Girls in Tech summer program bridges neighbor island students in Hawaii

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This week, 33 middle and high school students from Oahu and the neighboring islands arrived at Hawai’i Pacific University’s (HPU) campus on Oahu to participate in the Girls in Tech Summer Program. This program is hosted by HPU in partnership with Arizona State University's Center for Gender Equity in Science and Technology.

“Collaborating with HPU and implementing a STEM program for more than 30 girls from almost all of the Hawaiian islands is such an honor and was a two-year endeavor that was pushed back due to the pandemic,” said Kimberly Scott, executive director and founder of the ASU center. “These hands-on experiences that are also place-based provide opportunities for the girls to become technosocial change agents and pursue STEM careers later on.”

The camp was designed to explore how girls and women use science, technology, engineering and math to make a positive difference in their careers, communities and their lives. Throughout the program girls in grades 8–12 are exploring various STEM disciplines from app development, robotics computer science and virtual reality to marine science, botany and space. Virtual reality was a huge hit with the girls.

One student said: “My favorite among the stations was the VR. I have done this before, but what made it so cool was that I could see the Earth from the spacecraft. Also, I got to feel what it's like to be floating around in space.”

The girls also went to the botanical gardens to learn about various aspects of botany and spent part of that day in a lab looking at algae under a microscope. One girl said this was a highlight of the day for her because “you can see them better” and “it was cool to see so many native plants, and the view was beautiful.”

group of hawaii girls during Girls in Tech summer program posing for a group photo

Participants in the Girls in Tech summer program pose for a group photo.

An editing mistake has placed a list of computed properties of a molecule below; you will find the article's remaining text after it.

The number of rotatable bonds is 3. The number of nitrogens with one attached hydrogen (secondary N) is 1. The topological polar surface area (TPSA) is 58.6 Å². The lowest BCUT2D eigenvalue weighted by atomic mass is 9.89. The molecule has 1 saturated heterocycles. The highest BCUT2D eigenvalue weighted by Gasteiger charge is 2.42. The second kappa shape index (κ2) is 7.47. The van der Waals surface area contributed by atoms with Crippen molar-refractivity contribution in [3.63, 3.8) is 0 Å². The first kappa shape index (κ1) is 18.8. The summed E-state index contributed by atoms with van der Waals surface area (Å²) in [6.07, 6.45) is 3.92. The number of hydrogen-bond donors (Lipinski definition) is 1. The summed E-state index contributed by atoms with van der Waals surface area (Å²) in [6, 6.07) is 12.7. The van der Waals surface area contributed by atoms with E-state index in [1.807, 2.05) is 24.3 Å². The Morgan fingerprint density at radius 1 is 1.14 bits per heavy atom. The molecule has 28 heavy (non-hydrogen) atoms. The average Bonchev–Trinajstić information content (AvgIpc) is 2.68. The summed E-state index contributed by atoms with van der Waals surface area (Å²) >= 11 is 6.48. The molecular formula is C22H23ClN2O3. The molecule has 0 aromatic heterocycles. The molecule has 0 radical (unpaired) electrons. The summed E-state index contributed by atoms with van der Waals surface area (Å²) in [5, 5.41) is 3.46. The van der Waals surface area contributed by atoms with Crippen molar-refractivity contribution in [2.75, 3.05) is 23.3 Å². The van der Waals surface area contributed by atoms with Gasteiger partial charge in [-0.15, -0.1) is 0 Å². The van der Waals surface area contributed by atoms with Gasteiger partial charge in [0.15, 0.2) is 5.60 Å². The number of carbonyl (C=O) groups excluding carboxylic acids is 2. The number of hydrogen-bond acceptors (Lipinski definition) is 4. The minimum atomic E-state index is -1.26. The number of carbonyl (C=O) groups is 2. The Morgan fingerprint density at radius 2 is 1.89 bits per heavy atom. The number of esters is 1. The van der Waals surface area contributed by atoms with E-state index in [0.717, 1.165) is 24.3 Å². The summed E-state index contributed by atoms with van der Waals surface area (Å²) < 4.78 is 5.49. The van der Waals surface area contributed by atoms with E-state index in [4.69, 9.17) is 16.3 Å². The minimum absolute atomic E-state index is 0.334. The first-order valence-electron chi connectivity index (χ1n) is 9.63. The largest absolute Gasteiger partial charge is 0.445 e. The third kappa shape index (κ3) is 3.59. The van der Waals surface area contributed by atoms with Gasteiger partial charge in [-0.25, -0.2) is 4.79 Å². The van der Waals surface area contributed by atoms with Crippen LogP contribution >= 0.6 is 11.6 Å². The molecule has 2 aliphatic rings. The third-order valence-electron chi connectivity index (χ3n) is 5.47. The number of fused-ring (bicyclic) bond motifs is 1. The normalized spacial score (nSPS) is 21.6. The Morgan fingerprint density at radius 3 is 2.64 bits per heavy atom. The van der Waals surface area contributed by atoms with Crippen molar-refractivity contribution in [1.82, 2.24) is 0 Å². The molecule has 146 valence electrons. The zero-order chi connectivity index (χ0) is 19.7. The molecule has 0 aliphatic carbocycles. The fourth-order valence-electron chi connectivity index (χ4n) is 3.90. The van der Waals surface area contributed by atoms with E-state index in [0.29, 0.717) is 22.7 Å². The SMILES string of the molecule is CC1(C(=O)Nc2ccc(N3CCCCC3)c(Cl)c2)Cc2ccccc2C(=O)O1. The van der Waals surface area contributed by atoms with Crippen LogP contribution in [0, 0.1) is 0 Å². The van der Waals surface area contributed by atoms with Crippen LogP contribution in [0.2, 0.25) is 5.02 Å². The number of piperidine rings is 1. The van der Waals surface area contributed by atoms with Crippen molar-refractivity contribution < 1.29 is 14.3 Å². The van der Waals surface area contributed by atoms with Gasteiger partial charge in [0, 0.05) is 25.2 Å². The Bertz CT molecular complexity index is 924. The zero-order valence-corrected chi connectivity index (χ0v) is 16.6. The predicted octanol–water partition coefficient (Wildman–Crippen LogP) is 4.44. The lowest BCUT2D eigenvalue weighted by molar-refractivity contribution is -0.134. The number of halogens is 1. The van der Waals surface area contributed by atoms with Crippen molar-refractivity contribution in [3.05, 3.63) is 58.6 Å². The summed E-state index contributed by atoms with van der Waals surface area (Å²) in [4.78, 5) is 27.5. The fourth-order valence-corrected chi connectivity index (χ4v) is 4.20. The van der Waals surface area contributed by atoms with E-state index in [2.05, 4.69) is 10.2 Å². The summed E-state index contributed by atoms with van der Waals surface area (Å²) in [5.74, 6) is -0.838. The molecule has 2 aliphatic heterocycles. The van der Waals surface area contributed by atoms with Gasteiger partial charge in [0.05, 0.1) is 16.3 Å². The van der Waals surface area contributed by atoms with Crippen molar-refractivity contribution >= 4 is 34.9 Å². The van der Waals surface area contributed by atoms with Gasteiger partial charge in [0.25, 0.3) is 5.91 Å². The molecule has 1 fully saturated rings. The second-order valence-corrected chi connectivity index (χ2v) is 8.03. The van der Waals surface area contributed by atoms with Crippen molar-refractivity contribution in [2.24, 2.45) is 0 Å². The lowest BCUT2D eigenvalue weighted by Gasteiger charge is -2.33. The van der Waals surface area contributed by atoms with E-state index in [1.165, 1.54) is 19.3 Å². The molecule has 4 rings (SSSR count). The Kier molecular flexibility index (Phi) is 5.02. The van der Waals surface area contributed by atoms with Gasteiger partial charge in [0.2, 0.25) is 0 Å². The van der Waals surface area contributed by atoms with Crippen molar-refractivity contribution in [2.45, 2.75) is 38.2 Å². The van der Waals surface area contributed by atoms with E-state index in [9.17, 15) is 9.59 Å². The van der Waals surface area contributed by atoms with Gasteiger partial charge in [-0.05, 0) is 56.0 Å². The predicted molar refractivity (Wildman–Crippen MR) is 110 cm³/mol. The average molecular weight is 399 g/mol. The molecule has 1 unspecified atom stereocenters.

Led by faculty and graduate students from HPU and the ASU center, with guest experts and mentors from a variety of STEM disciplines, the program itinerary includes the following immersive, hands-on learning experiences: 

  •   Computer Science Day at HPU’s Aloha Tower Marketplace facility.
  •   Astronomy Day at the Bishop Museum.
  •   Botany Day at the Hawaii Loa campus.
  •   Marine Science Day at HPU’s Makapu`u Campus/Oceanic Institute facility.
  •   Final Day-Participant Presentations, demonstrating program-learning outcomes at Aloha Tower Marketplace.

“Hawaiʻi Pacific University is committed to serving and educating the people of Hawaii and inspiring students to pursue the subjects and causes they are passionate about,” said Brenda Jensen, dean of HPU’s College of Natural and Computational Sciences. “HPU is pleased to partner with Arizona State University and the National Science Foundation to offer this unique learning opportunity, introducing female youth to the multitude of STEM fields and ultimately to provide them the confidence to envision their unlimited potential.”

The cost of the program, including the students’ airfare to Oahu, is being fully funded by a National Science Foundation educational grant. HPU is providing student housing at its Waterfront Lofts residences at the Aloha Tower Marketplace.

Strict pandemic health and safety protocols are being instituted with all participants wearing masks, conducting daily temperature checks and social distancing.

For more information on this summer program and other STEM programs for high school girls, visit

Julianne Culey